The average Pakistani citizen does not trust the police, while corruption in the ranks of the force is not a foreign idea either. But can the public rely on the law enforcement agencies when it really counts?
The answer is no, unless police reform is swiftly incorporated into the national agenda, according to a report by the Asia Society Independent Commission on Pakistan Police Reform. The report finds that Pakistan’s efforts to combat crime and counter terrorist activities are being outpaced by the innovation and agility of criminal networks and terrorist organisations.
The report entitled, ‘Stabilising Pakistan through Police Reform’, is the result of the convening of law enforcement and legal experts in Pakistan and the US, led by Asia Society Senior Adviser Dr Hassan Abbas. In his executive summary, Abbas discusses the report’s findings to highlight the bigger picture when it comes to whether Pakistan can provide effective policing and law enforcement.
“Pakistan’s police system suffers severe deficiencies in a number of areas, including equipment, technology, personnel, training, and intelligence capability,” Abbas says, adding that the police leadership and the rank and file appear to lack a sense of accountability to the public they are meant to serve.
Abbas notes that the system in the police force is simply not structured to reward good behaviour, as merit-based opportunities for professional advancement are scarce and even well-intentioned officers misuse their authority in order to survive.
Furthermore, even when forces are staffed with quality personnel, law enforcement bodies often lack technological resources needed to combat the most serious threats to internal security, the report finds.
“In most cases, police equipment is either outdated or nonexistent, while bureaucratic obstacles, intra-agency rivalries, and a lack of funding prevent the police from obtaining the technology needed to track down suspects,” Abbas says, highlighting how Pakistan lacks the capability to retrieve DNA from items used by the accused in a case.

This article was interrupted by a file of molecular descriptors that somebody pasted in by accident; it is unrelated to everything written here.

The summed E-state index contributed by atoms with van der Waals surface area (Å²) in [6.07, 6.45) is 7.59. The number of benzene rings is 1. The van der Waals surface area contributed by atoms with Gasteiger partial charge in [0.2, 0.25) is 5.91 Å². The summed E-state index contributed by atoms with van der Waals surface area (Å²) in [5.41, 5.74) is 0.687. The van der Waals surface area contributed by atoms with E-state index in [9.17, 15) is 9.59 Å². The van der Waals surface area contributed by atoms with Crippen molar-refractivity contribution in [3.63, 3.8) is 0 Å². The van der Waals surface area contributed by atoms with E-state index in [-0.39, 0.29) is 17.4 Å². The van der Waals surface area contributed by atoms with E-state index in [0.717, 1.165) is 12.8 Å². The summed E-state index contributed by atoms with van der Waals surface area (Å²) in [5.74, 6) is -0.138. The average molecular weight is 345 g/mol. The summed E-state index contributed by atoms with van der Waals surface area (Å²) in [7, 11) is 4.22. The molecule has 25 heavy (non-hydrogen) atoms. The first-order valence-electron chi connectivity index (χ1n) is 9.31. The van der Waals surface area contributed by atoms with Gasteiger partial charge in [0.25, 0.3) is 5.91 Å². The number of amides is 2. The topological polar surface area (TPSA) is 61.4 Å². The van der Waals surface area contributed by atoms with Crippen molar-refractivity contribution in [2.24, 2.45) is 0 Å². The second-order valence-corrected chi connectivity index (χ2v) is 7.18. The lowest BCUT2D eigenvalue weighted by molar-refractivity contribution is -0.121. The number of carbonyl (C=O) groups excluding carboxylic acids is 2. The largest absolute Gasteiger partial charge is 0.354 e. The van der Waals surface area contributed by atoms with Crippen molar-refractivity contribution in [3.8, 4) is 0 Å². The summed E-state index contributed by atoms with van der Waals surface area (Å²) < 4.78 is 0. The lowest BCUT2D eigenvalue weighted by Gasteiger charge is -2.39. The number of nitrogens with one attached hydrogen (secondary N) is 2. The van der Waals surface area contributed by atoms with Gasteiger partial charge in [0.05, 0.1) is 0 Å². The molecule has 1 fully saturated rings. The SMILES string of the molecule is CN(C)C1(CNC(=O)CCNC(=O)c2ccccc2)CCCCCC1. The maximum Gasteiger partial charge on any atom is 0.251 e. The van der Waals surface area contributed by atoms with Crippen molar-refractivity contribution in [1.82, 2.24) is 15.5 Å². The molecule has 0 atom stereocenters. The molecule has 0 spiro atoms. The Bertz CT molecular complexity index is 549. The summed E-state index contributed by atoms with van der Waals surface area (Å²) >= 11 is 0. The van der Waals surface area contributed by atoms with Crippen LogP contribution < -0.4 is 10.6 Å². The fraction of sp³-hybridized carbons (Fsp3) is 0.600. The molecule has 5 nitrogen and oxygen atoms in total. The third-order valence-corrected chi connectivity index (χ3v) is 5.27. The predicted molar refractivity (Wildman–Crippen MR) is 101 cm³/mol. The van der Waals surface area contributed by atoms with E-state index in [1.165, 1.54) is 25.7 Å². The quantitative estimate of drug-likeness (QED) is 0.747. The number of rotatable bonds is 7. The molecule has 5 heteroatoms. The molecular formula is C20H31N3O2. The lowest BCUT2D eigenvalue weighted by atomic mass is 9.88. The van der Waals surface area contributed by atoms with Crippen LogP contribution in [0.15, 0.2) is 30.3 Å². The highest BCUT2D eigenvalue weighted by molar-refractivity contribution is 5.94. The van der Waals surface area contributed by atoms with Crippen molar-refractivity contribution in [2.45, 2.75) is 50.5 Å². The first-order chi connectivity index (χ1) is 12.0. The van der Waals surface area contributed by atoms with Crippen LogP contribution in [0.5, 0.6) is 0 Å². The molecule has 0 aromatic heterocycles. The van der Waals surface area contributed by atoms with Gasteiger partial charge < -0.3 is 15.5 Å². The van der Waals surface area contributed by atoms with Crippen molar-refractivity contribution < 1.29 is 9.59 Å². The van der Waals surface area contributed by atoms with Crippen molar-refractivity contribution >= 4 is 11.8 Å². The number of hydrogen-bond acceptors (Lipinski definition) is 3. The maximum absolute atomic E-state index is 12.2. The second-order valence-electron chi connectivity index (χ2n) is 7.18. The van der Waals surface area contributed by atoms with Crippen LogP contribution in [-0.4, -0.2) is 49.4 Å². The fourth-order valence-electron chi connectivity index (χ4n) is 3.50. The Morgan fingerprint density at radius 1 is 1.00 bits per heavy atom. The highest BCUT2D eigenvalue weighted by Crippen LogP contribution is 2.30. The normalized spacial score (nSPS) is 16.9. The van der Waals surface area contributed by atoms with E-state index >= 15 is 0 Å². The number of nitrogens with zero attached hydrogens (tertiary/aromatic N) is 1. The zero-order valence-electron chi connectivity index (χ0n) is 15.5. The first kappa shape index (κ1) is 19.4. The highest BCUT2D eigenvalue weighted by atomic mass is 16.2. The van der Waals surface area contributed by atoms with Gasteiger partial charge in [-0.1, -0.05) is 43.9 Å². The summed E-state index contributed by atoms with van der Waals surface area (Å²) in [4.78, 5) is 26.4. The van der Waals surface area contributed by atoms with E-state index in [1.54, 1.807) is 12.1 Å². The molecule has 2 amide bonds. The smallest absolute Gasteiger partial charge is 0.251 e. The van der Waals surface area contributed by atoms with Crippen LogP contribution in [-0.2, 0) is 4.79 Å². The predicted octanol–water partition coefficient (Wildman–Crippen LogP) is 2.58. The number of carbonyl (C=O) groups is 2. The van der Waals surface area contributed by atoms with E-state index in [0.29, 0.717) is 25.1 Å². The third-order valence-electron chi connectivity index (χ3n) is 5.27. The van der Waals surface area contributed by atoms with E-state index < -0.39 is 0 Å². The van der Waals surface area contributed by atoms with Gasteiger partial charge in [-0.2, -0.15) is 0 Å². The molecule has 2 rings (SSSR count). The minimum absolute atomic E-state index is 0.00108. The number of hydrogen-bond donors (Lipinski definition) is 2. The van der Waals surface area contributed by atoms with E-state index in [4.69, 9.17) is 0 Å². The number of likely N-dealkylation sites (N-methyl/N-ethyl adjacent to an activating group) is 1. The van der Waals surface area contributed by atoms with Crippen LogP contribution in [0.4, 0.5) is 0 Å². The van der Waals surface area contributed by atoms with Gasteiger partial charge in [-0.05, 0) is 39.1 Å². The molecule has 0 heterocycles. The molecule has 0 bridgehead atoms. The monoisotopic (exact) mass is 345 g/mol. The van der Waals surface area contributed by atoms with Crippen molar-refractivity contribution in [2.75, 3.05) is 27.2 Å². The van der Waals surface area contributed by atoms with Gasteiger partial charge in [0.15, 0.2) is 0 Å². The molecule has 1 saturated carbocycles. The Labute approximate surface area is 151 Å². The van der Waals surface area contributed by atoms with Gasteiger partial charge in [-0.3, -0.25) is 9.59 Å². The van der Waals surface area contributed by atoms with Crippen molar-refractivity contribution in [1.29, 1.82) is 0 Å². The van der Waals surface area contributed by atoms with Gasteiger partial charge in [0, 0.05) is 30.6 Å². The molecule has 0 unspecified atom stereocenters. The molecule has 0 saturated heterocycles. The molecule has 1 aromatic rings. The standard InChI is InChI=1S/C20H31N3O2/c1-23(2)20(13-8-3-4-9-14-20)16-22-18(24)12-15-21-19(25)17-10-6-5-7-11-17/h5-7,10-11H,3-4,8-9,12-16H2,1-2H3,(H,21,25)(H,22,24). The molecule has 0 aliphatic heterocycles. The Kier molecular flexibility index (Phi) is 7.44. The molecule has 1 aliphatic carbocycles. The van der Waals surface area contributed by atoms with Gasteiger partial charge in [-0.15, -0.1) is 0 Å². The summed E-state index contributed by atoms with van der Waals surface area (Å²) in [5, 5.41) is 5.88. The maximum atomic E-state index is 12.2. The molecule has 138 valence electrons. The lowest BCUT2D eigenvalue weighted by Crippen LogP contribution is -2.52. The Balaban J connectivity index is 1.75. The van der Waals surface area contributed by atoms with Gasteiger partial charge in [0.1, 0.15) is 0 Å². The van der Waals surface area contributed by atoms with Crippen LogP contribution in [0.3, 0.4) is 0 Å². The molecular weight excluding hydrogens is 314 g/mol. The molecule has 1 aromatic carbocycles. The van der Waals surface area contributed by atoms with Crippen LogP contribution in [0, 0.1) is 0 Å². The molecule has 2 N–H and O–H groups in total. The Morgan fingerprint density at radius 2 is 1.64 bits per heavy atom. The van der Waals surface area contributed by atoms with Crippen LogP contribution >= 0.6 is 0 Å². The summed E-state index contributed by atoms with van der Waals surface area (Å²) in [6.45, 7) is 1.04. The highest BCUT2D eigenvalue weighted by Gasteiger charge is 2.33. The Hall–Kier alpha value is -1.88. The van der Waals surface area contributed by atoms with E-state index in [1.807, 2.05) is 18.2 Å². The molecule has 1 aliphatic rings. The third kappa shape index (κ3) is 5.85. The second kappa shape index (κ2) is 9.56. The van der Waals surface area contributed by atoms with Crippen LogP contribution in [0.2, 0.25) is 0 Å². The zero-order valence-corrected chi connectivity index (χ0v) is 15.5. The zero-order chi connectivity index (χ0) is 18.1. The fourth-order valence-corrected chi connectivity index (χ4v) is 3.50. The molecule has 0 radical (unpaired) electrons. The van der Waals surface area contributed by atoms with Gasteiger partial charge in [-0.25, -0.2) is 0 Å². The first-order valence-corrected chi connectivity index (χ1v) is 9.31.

Discussing the need for a well-defined counterterrorism strategy, the report finds that even though the National Counter Terrorism Authority (NACTA), established in 2009, seemed to be a promising step in the direction of coordinating and integrating the national counterterrorism effort between the military and the police, the civilian agency failed to take off as a result of political bickering over control.
“At the same time, anti-terrorism laws have failed to give law enforcement agencies and civil law institutions the power to handle cases effectively,” the report notes, citing the example of the Anti-Terrorism Act 1997, which established antiterrorism courts with powers to pursue terrorism suspects, but since the law had a broad definition of “terrorism”, it allowed for abuse by authorities, while also making it difficult to convict terrorists.
The statistics are astounding: Tried suspects in 282 out of 447 high-profile terrorism cases (63%) were acquitted by antiterrorism courts in Punjab in 2011.
However, some believe that the inadequacies don’t lie in legislation.
“It is not infirmities in our Criminal Procedure Code or the Evidence Act, but the predominant role of the Inter-Services Intelligence and the army in performing internal security duties not backed by law that largely explains the lack of convictions in terror cases,” says Babar Sattar, an accomplished writer and lawyer.
Lack of political will remains crucial obstacle
Senator Aitzaz Ahsan, a contributor to the report, addresses the lack of political will to reform the police force.
“Overall, the picture that emerges is dismal. The single thread running through this volume is that Pakistani governments lack the political will to reform the country’s police force,” says Ahsan.
Abbas writes in his forward that even though the Police Order 2002 was a constructive effort, as it sought to set up institutions and mechanisms that would allow the police to function honestly, it failed as a result of politicians and the police leadership seeking to consolidate their influence.
“Pakistan remains in the dog house of the international community mainly because its rulers refuse to accept that violence and conflict within the country is escalating and has serious ramifications for the entire region,” says leading lawyer and human rights activist Asma Jehangir, on the subject.
According to the report, a lack of resources, poor training, insufficient and outmoded equipment, and political manipulation pose tough challenges to the police force as it works to maintain law and order. Some key recommendations by the commission include reforms that aim to improve police technology, personnel, training, and intelligence capability.
Access the full report by Asia Society here.
Published in The Express Tribune, August 3rd, 2012.
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